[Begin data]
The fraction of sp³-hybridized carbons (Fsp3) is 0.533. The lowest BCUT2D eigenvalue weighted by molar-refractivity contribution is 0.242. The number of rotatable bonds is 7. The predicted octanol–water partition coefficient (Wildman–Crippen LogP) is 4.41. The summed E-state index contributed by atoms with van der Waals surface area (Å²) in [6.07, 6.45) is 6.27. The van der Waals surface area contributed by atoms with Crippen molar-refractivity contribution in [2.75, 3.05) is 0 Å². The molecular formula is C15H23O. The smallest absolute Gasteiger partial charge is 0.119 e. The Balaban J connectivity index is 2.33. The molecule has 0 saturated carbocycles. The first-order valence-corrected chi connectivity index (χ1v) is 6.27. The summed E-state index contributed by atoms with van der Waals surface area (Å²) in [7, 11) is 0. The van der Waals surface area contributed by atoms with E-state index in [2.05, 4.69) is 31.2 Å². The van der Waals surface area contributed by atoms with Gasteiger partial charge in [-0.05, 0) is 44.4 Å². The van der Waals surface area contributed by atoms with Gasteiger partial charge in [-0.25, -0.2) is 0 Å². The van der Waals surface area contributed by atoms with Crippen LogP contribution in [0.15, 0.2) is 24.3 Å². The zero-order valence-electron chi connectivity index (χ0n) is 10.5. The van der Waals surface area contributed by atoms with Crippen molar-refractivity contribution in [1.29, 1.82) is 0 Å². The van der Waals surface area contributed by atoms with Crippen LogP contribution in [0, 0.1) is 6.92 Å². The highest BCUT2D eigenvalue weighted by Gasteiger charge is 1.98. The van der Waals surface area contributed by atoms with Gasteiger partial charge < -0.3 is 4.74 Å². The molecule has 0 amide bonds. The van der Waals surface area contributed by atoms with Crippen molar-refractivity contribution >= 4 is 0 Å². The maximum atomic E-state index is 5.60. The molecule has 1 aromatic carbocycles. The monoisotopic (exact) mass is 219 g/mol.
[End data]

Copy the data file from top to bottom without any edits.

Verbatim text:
The fraction of sp³-hybridized carbons (Fsp3) is 0.533. The lowest BCUT2D eigenvalue weighted by molar-refractivity contribution is 0.242. The number of rotatable bonds is 7. The predicted octanol–water partition coefficient (Wildman–Crippen LogP) is 4.41. The summed E-state index contributed by atoms with van der Waals surface area (Å²) in [6.07, 6.45) is 6.27. The van der Waals surface area contributed by atoms with Crippen molar-refractivity contribution in [2.75, 3.05) is 0 Å². The molecular formula is C15H23O. The smallest absolute Gasteiger partial charge is 0.119 e. The Balaban J connectivity index is 2.33. The molecule has 0 saturated carbocycles. The first-order valence-corrected chi connectivity index (χ1v) is 6.27. The summed E-state index contributed by atoms with van der Waals surface area (Å²) in [7, 11) is 0. The van der Waals surface area contributed by atoms with E-state index in [2.05, 4.69) is 31.2 Å². The van der Waals surface area contributed by atoms with Gasteiger partial charge in [-0.05, 0) is 44.4 Å². The van der Waals surface area contributed by atoms with Gasteiger partial charge in [-0.25, -0.2) is 0 Å². The van der Waals surface area contributed by atoms with Crippen LogP contribution in [0.15, 0.2) is 24.3 Å². The zero-order valence-electron chi connectivity index (χ0n) is 10.5. The van der Waals surface area contributed by atoms with Crippen molar-refractivity contribution in [1.29, 1.82) is 0 Å². The van der Waals surface area contributed by atoms with Crippen LogP contribution in [0, 0.1) is 6.92 Å². The highest BCUT2D eigenvalue weighted by Gasteiger charge is 1.98. The van der Waals surface area contributed by atoms with Gasteiger partial charge < -0.3 is 4.74 Å². The molecule has 0 amide bonds. The van der Waals surface area contributed by atoms with Crippen molar-refractivity contribution >= 4 is 0 Å². The maximum atomic E-state index is 5.60. The molecule has 1 aromatic carbocycles. The monoisotopic (exact) mass is 219 g/mol.